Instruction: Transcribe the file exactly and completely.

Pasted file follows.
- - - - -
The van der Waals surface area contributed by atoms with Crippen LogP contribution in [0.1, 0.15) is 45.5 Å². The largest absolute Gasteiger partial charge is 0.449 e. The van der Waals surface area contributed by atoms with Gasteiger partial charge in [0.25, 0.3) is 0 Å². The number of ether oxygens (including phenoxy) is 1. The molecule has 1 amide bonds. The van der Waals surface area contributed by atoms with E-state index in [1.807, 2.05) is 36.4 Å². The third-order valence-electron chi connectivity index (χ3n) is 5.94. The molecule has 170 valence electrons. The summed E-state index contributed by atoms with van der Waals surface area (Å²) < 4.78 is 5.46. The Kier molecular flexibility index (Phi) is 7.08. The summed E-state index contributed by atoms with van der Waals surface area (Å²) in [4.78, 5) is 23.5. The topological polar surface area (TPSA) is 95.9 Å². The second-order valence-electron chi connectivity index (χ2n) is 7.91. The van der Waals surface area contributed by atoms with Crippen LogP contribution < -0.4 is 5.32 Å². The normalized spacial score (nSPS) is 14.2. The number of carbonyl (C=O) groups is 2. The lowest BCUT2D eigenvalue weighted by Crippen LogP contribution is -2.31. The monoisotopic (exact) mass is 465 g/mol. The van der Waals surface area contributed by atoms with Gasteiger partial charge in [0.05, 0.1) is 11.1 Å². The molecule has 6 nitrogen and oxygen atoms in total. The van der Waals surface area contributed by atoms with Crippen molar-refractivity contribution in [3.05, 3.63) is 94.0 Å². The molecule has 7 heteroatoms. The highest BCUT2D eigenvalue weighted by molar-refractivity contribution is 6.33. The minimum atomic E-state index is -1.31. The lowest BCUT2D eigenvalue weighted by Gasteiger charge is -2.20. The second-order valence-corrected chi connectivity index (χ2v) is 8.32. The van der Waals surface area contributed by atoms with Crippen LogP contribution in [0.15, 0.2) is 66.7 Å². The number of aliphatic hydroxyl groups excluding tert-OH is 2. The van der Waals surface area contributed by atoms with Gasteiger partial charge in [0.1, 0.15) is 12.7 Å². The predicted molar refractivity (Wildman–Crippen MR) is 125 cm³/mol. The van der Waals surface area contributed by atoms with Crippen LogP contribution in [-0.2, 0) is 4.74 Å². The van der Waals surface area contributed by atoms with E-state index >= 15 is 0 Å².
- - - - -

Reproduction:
The van der Waals surface area contributed by atoms with Crippen LogP contribution in [0.1, 0.15) is 45.5 Å². The largest absolute Gasteiger partial charge is 0.449 e. The van der Waals surface area contributed by atoms with Gasteiger partial charge in [0.25, 0.3) is 0 Å². The number of ether oxygens (including phenoxy) is 1. The molecule has 1 amide bonds. The van der Waals surface area contributed by atoms with E-state index in [1.807, 2.05) is 36.4 Å². The third-order valence-electron chi connectivity index (χ3n) is 5.94. The molecule has 170 valence electrons. The summed E-state index contributed by atoms with van der Waals surface area (Å²) < 4.78 is 5.46. The Kier molecular flexibility index (Phi) is 7.08. The summed E-state index contributed by atoms with van der Waals surface area (Å²) in [4.78, 5) is 23.5. The topological polar surface area (TPSA) is 95.9 Å². The second-order valence-electron chi connectivity index (χ2n) is 7.91. The van der Waals surface area contributed by atoms with Crippen LogP contribution < -0.4 is 5.32 Å². The normalized spacial score (nSPS) is 14.2. The number of carbonyl (C=O) groups is 2. The lowest BCUT2D eigenvalue weighted by Crippen LogP contribution is -2.31. The monoisotopic (exact) mass is 465 g/mol. The van der Waals surface area contributed by atoms with Gasteiger partial charge in [0.05, 0.1) is 11.1 Å². The molecule has 6 nitrogen and oxygen atoms in total. The van der Waals surface area contributed by atoms with Crippen molar-refractivity contribution in [3.05, 3.63) is 94.0 Å². The molecule has 7 heteroatoms. The highest BCUT2D eigenvalue weighted by molar-refractivity contribution is 6.33. The minimum atomic E-state index is -1.31. The lowest BCUT2D eigenvalue weighted by Gasteiger charge is -2.20. The second-order valence-corrected chi connectivity index (χ2v) is 8.32. The van der Waals surface area contributed by atoms with Crippen LogP contribution in [0.15, 0.2) is 66.7 Å². The number of aliphatic hydroxyl groups excluding tert-OH is 2. The van der Waals surface area contributed by atoms with Gasteiger partial charge in [0.1, 0.15) is 12.7 Å². The predicted molar refractivity (Wildman–Crippen MR) is 125 cm³/mol. The van der Waals surface area contributed by atoms with Crippen LogP contribution in [-0.2, 0) is 4.74 Å². The van der Waals surface area contributed by atoms with E-state index >= 15 is 0 Å².